Melanomatous tumor of the skin or choroid is said to metastasize frequently to the central nervous system, but reports of few cases have been collected in which the pathologic invasion has been accurately studied. In reviewing the records at the Bellevue Hospital we found six cases of melanoma with metastases to the central nervous system. The characteristic life history of such a tumor has been described in previous reports by Fuchs,1 Dawson,2 Bramwell,3 Grant,4 Ewing,5 Globus and Selinsky6 and Bailey.7 It should be emphasized that most of the cases have not been recognized until the postmortem examination, but it appears to us that there are several helpful criteria that should aid in the recognition of the tumor.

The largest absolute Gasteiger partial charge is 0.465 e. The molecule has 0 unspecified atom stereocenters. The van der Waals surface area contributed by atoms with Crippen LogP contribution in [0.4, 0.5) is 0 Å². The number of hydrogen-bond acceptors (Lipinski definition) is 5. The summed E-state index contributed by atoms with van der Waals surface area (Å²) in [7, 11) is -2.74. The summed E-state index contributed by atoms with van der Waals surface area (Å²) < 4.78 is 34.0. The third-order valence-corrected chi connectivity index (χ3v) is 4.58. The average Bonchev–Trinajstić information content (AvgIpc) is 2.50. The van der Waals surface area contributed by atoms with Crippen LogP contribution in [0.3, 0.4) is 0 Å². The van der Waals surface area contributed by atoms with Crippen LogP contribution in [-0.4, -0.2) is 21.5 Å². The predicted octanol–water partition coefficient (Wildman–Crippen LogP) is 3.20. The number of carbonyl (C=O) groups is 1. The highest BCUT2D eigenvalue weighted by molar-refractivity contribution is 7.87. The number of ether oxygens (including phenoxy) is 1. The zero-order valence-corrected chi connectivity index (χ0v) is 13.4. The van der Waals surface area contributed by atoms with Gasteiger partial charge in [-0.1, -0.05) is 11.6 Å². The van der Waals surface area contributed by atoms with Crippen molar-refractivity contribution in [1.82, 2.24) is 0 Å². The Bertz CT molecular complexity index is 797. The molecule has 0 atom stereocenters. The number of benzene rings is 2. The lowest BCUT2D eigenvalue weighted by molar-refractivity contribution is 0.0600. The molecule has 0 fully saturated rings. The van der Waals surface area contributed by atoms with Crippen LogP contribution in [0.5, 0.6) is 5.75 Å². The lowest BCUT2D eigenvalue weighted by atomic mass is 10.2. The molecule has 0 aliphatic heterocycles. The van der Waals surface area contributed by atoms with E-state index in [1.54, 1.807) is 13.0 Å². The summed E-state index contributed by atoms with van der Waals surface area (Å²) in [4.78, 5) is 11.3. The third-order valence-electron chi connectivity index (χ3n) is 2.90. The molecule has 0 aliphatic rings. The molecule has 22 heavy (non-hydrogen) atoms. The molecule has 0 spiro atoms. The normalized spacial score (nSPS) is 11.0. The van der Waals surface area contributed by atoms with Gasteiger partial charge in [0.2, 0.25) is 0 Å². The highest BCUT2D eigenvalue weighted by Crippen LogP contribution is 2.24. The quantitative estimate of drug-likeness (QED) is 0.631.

The clinical records and the associated pathologic changes in the cases at the Bellevue Hospital follow:
—C. M., a man aged 45, a Puerto
Wortis H, Wortis SB. METASTATIC MELANOMA INVOLVING THE CENTRAL NERVOUS SYSTEM. Arch NeurPsych. 1936;36(3):601–611. doi:10.1001/archneurpsyc.1936.02260090154012
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